Sometimes the hard, cold reality of numbers can just stop you in your tracks. Amidst the abortion statistics released by the British Department of Health yesterday was one deeply shocking figure that related to Ireland and to the deadly discrimination now becoming as commonplace here as elsewhere.
In January of this year the Institute of Obstetricians and Gynaecologists published a document called ‘Interim clinical guidance on pathway for management of fatal fetal anomalies and/or life-limiting conditions during pregnancy: Termination of Pregnancy.’
In April 2018, the Foetal Anti-Convulsant Syndrome (FACS) Forum, appeared before the Joint Oireachtas Committee on Health to discuss the risks associated with the Epilepsy and Bipolar treatment drug marked and licensed in Ireland as Epilim.
This week, the Irish Times eagerly covered a letter the Danish Ambassador to Ireland had written to the Oireachtas Committee on Abortion denying that Denmark wanted to eradicate people with Down Syndrome, despite the fact that 98% of babies with the condition are aborted there. He had been contacted by the pro-abortion TD, Louise O’Reilly of Sinn Féin, who seemed upset that comments were being made about Denmark’s horrific record, but not that bothered that practically every child in that country with Down Syndrome is being aborted.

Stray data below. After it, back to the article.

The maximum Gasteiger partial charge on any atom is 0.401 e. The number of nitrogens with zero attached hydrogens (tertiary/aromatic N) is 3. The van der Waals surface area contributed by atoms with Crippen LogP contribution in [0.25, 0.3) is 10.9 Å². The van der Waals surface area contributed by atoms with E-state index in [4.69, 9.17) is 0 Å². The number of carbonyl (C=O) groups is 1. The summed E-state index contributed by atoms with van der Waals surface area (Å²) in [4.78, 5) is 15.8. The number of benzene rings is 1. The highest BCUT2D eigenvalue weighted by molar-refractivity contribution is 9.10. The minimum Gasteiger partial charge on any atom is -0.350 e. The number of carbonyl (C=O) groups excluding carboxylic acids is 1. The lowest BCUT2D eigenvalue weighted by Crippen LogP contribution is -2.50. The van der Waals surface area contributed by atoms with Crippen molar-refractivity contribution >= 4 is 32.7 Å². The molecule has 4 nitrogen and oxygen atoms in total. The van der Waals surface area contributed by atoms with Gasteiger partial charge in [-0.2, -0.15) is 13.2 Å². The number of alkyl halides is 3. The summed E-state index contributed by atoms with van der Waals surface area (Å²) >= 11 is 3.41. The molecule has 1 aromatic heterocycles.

The Oireachtas Committee on Abortion is in shambles, with two politicians, Mattie McGrath TD and Rónán Mullen, threatening to withdraw because of the extraordinary bias shown in calling 20 pro-abortion witnesses versus just 3 pro-life speakers. Mattie McGrath has described the whole thing as a farce and an “insult to democracy”. And so it is. The ignorant and arrogant attitude of members of the Committee to pro-life witnesses is downright embarrassing.
A friend of mine attended Holles Street maternity hospital where she gave birth to a beautiful little girl with a life-limiting condition. The baby girl knew nothing but love until she passed away in her mother’s arms just hours later. My friend said Rhona Mahony was her doctor at that time, and she felt that Dr Mahony didn’t seem to understand that this little girl was precious and valued and loved in exactly the same way as every other child, even if her disability was so severe that her life was very short. She also said that Dr Mahony had suggested abortion to her when her baby girl was first diagnosed as being so seriously ill.
It is perhaps the most heartbreaking and chilling statistic I have seen in recent times. The elimination of an entire people, dressed up as healthcare. Other countries, like Denmark, it seems, are heading in the same direction. It is, as one contributor on the programme said, ‘merciless’. But for other practitioners, mercy didn’t seem to come into it. We were told that ‘science has no morality’ and that “for some people, having a baby with Down’s syndrome is an intolerable event” because “they live for many years,” and they are “a burden that lasts for a long time”.